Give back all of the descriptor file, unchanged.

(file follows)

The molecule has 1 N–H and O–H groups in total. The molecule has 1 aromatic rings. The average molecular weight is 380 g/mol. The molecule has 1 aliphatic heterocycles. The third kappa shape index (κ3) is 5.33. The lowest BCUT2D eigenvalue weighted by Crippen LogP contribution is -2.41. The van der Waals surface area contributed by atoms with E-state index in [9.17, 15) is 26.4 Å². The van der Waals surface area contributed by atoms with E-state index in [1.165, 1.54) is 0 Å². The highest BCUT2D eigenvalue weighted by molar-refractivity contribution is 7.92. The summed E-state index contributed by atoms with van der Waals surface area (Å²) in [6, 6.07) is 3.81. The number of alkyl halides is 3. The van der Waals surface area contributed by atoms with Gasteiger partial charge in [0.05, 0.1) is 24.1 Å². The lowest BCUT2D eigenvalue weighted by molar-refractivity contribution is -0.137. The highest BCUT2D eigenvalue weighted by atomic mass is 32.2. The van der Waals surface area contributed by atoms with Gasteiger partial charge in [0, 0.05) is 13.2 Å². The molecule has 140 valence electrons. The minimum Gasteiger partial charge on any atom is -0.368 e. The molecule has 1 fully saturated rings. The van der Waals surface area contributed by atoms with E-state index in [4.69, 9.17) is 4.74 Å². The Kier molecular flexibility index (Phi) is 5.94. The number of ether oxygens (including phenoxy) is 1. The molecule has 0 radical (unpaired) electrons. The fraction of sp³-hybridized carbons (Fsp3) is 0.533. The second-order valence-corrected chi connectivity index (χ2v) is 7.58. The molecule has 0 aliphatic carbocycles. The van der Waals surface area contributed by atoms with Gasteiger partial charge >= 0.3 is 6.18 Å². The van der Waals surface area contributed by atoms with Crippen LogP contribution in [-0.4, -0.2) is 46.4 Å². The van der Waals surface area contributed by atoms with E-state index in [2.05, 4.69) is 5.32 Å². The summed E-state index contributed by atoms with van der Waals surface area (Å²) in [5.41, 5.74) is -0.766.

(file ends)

The molecule has 1 N–H and O–H groups in total. The molecule has 1 aromatic rings. The average molecular weight is 380 g/mol. The molecule has 1 aliphatic heterocycles. The third kappa shape index (κ3) is 5.33. The lowest BCUT2D eigenvalue weighted by Crippen LogP contribution is -2.41. The van der Waals surface area contributed by atoms with E-state index in [9.17, 15) is 26.4 Å². The van der Waals surface area contributed by atoms with E-state index in [1.165, 1.54) is 0 Å². The highest BCUT2D eigenvalue weighted by molar-refractivity contribution is 7.92. The summed E-state index contributed by atoms with van der Waals surface area (Å²) in [6, 6.07) is 3.81. The number of alkyl halides is 3. The van der Waals surface area contributed by atoms with Gasteiger partial charge in [0.05, 0.1) is 24.1 Å². The lowest BCUT2D eigenvalue weighted by molar-refractivity contribution is -0.137. The highest BCUT2D eigenvalue weighted by atomic mass is 32.2. The van der Waals surface area contributed by atoms with Gasteiger partial charge in [0, 0.05) is 13.2 Å². The molecule has 140 valence electrons. The minimum Gasteiger partial charge on any atom is -0.368 e. The molecule has 1 fully saturated rings. The van der Waals surface area contributed by atoms with E-state index in [4.69, 9.17) is 4.74 Å². The Kier molecular flexibility index (Phi) is 5.94. The number of ether oxygens (including phenoxy) is 1. The molecule has 0 radical (unpaired) electrons. The fraction of sp³-hybridized carbons (Fsp3) is 0.533. The second-order valence-corrected chi connectivity index (χ2v) is 7.58. The molecule has 0 aliphatic carbocycles. The van der Waals surface area contributed by atoms with Gasteiger partial charge >= 0.3 is 6.18 Å². The van der Waals surface area contributed by atoms with Crippen LogP contribution in [-0.4, -0.2) is 46.4 Å². The van der Waals surface area contributed by atoms with E-state index in [2.05, 4.69) is 5.32 Å². The summed E-state index contributed by atoms with van der Waals surface area (Å²) in [5.41, 5.74) is -0.766.